The trip of last weekend reminded me of my love of solo backpacking.
Day hikes are wonderful. I get to see an area unencumbered by equipment. My day hikes are often how I choose to spend my social time. Experiencing the mountains and sharing the beauty that I see with others. The post hike burger/beer combo is also a great way to spend time with the people I now know so well in Colorado.
But backpacking, esp. solo, is different. To me, it is the most vivid and concentrated of outdoor experiences. What I need is on my back; all the essentials to live in a simple package. Since I am by myself, what I am experiencing is not filtered. It is only me, the mountains and the trails. When solo, everything I feel is raw and to the point. The views are a little more vaster, the challenges a little more difficult, the rewards a bit more felt. Solo amplifies the feelings, the thoughts and sensations. Solo backpacking immerses yourself in the wilderness like no other activity I have done . Solo hiking can be difficult. It can be challenging. But, for me, it is the the way I feel most content in the wilderness setting.
With these thoughts in mind, I set off again for the Lost Creek Wilderness (LCW). I knew my route would be difficult due to the lingering snow pack; I did not realize how difficult it was going to be overall!
I started the weekend off by hiking on the well marked, maintained and gradual grade of the Colorado Trail. The Colorado Trail skirts around the best parts of the LCW in my opinion. Still, the parts it does take in are nice. Vast meadows and silent, stately groves of aspen. If last weekend was one of striking vistas, this weekend would prove to be one of subtle, but rewarding, sights.
Once off the Colorado Trail, the "fun" began. Up high (11k ft plus and on north facing trails), there was still much snow pack. Enough snow pack to the point where the trail was difficult to follow. As with last weekend, I decided to go off trail and take compass bearings. By a combination of good luck and skill, landed right below the junction of the two trails I wanted to hook up with in Craig Park.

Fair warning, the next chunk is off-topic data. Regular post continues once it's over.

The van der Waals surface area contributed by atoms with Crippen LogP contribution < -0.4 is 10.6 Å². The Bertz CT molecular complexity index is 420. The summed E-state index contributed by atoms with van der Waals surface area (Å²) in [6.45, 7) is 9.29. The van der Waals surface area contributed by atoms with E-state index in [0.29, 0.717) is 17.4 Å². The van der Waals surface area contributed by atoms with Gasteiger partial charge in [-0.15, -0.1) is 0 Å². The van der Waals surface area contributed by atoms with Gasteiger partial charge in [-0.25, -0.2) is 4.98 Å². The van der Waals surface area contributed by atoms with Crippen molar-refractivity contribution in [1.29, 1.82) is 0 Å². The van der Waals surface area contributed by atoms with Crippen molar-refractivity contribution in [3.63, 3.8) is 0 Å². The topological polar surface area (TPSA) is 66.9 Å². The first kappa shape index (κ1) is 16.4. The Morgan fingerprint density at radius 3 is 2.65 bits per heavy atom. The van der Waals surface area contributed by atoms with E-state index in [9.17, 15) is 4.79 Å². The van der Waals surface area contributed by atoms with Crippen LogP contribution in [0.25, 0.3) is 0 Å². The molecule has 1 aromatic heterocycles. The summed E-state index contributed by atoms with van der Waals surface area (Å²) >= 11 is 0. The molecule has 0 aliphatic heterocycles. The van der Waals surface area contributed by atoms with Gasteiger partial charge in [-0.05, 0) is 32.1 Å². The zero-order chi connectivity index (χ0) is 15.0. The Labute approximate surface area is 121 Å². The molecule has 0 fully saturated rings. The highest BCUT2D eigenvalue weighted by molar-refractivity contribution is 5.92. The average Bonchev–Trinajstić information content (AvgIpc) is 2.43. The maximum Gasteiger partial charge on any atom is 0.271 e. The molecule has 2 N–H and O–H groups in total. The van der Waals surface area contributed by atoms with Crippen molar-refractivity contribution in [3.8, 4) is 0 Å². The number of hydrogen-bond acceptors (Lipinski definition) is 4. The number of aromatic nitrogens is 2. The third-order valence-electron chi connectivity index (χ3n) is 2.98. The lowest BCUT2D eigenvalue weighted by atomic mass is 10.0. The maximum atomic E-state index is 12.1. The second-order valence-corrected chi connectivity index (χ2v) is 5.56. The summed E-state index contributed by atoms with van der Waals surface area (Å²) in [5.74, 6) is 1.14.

Craig Park was expansive. I sat down by the creek and just soaked up the scenery for an unknown period of time. It was peaceful and grand. The sound of the creek was perhaps the best sound to accompany how I felt at that moment in time.
At camp, I could not help but notice how scratched up my legs were from all the post-holing. Old
snow can be like tiny razor blades on the legs. Ouch! I was too lazy/stubborn/stupid to not put on my long underwear. :O
The following morning again proved to be interesting for similar reasons. More post-holing in north facing slopes along with map and compass work. Rather than try to follow the north facing trail, I bushwhacked down to a creek, hooked up with an older, non-maintained trail down to the wilderness boundary. I then bushwhacked again up a small rise to the maintained trail at the lower elevation. Phew! Made for some slow going, but definitely faster than trying to find the trail through the snow. Once on the real trail again, life was a bit easier.
Playing around with my b-day gift from the Zapins: A Gorilla Pod. 
As I write this report, I am already thinking about my next jaunt. I can't wait to get out again. There is something about backpacking that keeps on beckoning to me. Keeps on making me want to be out for not just for a day or even a weekend…but for longer. As John Muir once said " The mountains are calling, and I must go".
All the photos